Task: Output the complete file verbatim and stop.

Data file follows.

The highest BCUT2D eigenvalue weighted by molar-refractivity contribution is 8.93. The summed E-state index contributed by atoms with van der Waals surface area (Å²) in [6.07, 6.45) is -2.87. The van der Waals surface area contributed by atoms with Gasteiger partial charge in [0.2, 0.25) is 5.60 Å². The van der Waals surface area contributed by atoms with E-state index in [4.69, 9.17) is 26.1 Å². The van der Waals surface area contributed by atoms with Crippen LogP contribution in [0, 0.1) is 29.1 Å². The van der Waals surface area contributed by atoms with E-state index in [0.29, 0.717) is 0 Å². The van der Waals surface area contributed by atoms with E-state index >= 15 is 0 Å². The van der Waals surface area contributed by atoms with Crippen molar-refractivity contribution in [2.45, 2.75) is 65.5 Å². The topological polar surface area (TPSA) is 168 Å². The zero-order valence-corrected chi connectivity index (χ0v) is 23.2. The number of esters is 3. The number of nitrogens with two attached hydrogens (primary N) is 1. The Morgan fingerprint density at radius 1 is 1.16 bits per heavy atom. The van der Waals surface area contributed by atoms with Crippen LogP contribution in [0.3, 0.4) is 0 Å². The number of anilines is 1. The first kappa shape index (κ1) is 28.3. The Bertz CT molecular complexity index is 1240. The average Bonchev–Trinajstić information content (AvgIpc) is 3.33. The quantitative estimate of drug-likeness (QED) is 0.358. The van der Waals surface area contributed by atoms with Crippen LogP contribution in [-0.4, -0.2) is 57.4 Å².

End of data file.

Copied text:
The highest BCUT2D eigenvalue weighted by molar-refractivity contribution is 8.93. The summed E-state index contributed by atoms with van der Waals surface area (Å²) in [6.07, 6.45) is -2.87. The van der Waals surface area contributed by atoms with Gasteiger partial charge in [0.2, 0.25) is 5.60 Å². The van der Waals surface area contributed by atoms with E-state index in [4.69, 9.17) is 26.1 Å². The van der Waals surface area contributed by atoms with Crippen LogP contribution in [0, 0.1) is 29.1 Å². The van der Waals surface area contributed by atoms with E-state index in [0.29, 0.717) is 0 Å². The van der Waals surface area contributed by atoms with E-state index >= 15 is 0 Å². The van der Waals surface area contributed by atoms with Crippen molar-refractivity contribution in [2.45, 2.75) is 65.5 Å². The topological polar surface area (TPSA) is 168 Å². The zero-order valence-corrected chi connectivity index (χ0v) is 23.2. The number of esters is 3. The number of nitrogens with two attached hydrogens (primary N) is 1. The Morgan fingerprint density at radius 1 is 1.16 bits per heavy atom. The van der Waals surface area contributed by atoms with Crippen LogP contribution in [0.3, 0.4) is 0 Å². The number of anilines is 1. The first kappa shape index (κ1) is 28.3. The Bertz CT molecular complexity index is 1240. The average Bonchev–Trinajstić information content (AvgIpc) is 3.33. The quantitative estimate of drug-likeness (QED) is 0.358. The van der Waals surface area contributed by atoms with Crippen LogP contribution in [-0.4, -0.2) is 57.4 Å².